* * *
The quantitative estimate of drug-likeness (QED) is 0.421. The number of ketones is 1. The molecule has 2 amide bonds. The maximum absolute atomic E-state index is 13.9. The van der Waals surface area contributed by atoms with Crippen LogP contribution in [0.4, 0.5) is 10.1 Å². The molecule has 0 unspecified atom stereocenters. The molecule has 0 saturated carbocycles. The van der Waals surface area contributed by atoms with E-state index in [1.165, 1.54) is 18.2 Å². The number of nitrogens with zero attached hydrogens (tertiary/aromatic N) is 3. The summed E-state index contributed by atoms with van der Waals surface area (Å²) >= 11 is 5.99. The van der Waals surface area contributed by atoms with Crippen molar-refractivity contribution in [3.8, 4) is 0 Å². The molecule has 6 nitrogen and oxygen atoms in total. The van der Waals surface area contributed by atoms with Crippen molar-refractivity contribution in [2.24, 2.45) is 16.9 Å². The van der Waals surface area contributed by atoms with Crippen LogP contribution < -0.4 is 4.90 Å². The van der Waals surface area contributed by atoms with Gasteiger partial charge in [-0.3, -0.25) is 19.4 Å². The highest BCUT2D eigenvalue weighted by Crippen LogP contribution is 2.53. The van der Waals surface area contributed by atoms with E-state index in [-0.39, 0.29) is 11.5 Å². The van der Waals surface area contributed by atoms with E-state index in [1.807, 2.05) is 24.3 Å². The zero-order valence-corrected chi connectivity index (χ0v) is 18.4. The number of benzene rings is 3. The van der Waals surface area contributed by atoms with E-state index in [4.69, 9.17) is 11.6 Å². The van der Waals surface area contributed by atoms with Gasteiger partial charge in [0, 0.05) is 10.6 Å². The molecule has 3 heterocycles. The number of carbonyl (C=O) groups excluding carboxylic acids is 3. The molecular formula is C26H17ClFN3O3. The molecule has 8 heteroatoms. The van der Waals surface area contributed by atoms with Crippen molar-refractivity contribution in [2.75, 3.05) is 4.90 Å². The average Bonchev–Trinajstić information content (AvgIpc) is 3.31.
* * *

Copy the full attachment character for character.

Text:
The quantitative estimate of drug-likeness (QED) is 0.421. The number of ketones is 1. The molecule has 2 amide bonds. The maximum absolute atomic E-state index is 13.9. The van der Waals surface area contributed by atoms with Crippen LogP contribution in [0.4, 0.5) is 10.1 Å². The molecule has 0 unspecified atom stereocenters. The molecule has 0 saturated carbocycles. The van der Waals surface area contributed by atoms with E-state index in [1.165, 1.54) is 18.2 Å². The number of nitrogens with zero attached hydrogens (tertiary/aromatic N) is 3. The summed E-state index contributed by atoms with van der Waals surface area (Å²) >= 11 is 5.99. The van der Waals surface area contributed by atoms with Crippen molar-refractivity contribution in [3.8, 4) is 0 Å². The molecule has 6 nitrogen and oxygen atoms in total. The van der Waals surface area contributed by atoms with Crippen molar-refractivity contribution in [2.24, 2.45) is 16.9 Å². The van der Waals surface area contributed by atoms with Crippen LogP contribution < -0.4 is 4.90 Å². The van der Waals surface area contributed by atoms with Gasteiger partial charge in [-0.3, -0.25) is 19.4 Å². The highest BCUT2D eigenvalue weighted by Crippen LogP contribution is 2.53. The van der Waals surface area contributed by atoms with E-state index in [-0.39, 0.29) is 11.5 Å². The van der Waals surface area contributed by atoms with E-state index in [1.807, 2.05) is 24.3 Å². The zero-order valence-corrected chi connectivity index (χ0v) is 18.4. The number of benzene rings is 3. The van der Waals surface area contributed by atoms with E-state index in [4.69, 9.17) is 11.6 Å². The van der Waals surface area contributed by atoms with Gasteiger partial charge in [0, 0.05) is 10.6 Å². The molecule has 3 heterocycles. The number of carbonyl (C=O) groups excluding carboxylic acids is 3. The molecular formula is C26H17ClFN3O3. The molecule has 8 heteroatoms. The van der Waals surface area contributed by atoms with Crippen molar-refractivity contribution in [2.75, 3.05) is 4.90 Å². The average Bonchev–Trinajstić information content (AvgIpc) is 3.31.